(Reuters) — The financial and political fallout from Britain’s vote to leave the European Union has added to a string of setbacks for President Barack Obama as he works to burnish his legacy before his presidency ends in January 2017.
The Brexit decision came after a deadlock in the U.S. Supreme Court on Thursday effectively ended Obama’s push to overhaul immigration rules, and the week after the worst mass shooting in modern U.S. history.
For Obama, the reversals heighten pressure on him and fellow Democrats to work harder for the Nov. 8 elections – particularly for the party’s presumptive presidential nominee, Hillary Clinton, who represents his best shot at making sure more of his policies are not rolled back.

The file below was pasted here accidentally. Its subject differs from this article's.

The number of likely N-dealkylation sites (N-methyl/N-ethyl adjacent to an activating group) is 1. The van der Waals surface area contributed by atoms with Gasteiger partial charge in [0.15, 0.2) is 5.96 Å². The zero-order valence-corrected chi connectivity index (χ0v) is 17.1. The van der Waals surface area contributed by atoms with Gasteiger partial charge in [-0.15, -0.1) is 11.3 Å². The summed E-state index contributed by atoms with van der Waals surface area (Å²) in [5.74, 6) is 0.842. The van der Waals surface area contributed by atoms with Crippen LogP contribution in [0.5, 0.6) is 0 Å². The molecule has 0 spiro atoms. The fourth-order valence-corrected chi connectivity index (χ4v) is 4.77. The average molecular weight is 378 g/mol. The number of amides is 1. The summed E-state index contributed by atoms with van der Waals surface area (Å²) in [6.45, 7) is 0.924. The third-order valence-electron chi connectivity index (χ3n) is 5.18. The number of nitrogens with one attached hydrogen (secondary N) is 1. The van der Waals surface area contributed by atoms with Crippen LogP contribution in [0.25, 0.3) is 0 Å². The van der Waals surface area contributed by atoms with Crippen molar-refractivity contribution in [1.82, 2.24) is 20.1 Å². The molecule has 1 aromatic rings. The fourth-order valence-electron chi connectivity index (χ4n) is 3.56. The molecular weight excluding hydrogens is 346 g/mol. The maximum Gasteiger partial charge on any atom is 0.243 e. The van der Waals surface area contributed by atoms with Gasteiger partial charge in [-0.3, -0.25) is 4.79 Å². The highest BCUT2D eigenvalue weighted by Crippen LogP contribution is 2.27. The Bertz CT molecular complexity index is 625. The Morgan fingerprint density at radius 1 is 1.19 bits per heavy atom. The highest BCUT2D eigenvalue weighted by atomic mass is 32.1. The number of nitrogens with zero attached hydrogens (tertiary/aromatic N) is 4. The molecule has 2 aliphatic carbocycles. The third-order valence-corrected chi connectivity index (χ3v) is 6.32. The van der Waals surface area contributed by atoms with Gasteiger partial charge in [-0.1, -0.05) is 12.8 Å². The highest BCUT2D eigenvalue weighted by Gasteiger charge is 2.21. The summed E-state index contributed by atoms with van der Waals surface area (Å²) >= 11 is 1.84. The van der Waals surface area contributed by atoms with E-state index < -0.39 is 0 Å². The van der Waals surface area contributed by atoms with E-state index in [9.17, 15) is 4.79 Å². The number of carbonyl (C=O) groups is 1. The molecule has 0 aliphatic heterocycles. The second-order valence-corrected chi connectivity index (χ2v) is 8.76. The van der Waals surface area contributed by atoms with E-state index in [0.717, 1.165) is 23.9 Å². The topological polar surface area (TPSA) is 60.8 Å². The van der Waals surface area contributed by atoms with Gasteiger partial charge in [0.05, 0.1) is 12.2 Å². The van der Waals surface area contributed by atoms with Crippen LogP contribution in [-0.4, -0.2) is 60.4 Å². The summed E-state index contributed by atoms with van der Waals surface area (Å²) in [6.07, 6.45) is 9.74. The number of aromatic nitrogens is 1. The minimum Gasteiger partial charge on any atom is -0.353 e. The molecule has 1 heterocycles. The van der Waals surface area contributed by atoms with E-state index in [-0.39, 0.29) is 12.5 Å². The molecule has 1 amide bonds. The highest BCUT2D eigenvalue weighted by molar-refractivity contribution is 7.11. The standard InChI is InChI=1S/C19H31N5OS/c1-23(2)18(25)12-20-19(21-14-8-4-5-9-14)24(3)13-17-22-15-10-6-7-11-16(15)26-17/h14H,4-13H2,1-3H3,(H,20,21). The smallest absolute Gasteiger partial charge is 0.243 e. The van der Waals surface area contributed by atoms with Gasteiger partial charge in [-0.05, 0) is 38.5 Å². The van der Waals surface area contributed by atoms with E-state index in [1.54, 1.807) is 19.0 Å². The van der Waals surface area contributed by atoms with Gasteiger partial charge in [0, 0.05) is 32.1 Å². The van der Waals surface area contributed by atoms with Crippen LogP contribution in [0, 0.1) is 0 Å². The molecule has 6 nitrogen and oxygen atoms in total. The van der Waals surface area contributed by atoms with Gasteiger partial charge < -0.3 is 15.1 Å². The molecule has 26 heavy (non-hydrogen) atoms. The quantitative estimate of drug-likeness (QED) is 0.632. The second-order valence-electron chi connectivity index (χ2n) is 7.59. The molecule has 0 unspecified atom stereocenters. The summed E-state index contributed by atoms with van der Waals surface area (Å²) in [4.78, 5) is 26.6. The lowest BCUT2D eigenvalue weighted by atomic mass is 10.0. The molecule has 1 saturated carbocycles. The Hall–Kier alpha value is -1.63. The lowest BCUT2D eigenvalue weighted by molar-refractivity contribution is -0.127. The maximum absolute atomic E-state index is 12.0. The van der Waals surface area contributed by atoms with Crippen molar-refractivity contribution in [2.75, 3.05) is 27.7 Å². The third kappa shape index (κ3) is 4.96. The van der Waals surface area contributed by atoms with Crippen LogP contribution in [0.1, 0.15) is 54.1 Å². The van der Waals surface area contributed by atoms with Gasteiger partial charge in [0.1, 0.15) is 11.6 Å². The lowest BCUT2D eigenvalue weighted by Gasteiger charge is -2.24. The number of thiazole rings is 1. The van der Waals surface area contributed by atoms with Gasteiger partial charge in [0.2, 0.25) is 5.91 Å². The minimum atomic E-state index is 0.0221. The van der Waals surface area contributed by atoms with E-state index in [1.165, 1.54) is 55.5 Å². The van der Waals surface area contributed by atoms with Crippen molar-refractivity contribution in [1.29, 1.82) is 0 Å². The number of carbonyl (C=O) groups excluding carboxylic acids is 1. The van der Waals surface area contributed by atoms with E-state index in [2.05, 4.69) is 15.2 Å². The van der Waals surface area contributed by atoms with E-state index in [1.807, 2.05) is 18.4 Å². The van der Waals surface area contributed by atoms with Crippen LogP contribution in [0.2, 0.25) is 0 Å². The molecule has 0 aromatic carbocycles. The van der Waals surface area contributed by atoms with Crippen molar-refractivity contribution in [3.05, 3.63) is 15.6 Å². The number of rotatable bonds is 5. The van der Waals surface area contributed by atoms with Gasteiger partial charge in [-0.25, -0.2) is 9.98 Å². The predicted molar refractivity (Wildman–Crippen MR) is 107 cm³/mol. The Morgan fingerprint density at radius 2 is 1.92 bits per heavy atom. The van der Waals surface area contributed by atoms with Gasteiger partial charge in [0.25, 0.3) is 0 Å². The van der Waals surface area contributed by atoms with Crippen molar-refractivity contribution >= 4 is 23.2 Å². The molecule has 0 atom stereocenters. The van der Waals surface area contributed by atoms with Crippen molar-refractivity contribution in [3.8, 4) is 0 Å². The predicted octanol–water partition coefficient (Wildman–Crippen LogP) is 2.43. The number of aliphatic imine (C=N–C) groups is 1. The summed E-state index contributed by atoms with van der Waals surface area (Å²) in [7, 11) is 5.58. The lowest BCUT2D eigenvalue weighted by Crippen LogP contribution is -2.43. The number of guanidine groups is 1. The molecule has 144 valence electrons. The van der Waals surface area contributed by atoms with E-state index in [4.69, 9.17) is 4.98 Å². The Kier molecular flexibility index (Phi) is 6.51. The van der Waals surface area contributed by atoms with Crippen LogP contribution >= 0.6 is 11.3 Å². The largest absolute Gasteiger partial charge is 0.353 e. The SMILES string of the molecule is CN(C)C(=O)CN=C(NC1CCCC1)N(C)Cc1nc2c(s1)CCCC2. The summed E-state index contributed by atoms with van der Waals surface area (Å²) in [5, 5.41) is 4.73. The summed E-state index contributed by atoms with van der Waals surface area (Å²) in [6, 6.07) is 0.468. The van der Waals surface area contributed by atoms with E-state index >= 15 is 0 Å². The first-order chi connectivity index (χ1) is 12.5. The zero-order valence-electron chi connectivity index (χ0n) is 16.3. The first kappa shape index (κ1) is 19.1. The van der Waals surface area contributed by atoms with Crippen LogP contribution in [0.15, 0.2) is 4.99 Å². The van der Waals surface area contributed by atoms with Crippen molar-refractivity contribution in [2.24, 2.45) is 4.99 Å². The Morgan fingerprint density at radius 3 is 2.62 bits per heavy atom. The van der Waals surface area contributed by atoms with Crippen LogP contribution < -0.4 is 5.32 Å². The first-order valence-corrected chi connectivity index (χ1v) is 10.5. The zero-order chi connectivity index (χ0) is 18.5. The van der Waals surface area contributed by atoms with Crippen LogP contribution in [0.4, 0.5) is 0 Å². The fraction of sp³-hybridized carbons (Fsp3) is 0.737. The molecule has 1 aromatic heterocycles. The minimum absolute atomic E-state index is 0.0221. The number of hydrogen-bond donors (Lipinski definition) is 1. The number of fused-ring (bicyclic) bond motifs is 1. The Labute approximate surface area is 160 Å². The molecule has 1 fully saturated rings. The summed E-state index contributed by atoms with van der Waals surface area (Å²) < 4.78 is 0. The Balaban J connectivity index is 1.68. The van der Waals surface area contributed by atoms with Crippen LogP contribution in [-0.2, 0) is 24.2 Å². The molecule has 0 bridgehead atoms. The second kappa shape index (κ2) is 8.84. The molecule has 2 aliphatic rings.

Speaking at two fundraising events in Seattle on Friday night, at the end of an arduous day that saw global markets plunge after the Brexit vote, Obama acknowledged the shifting political winds four months from the vote.
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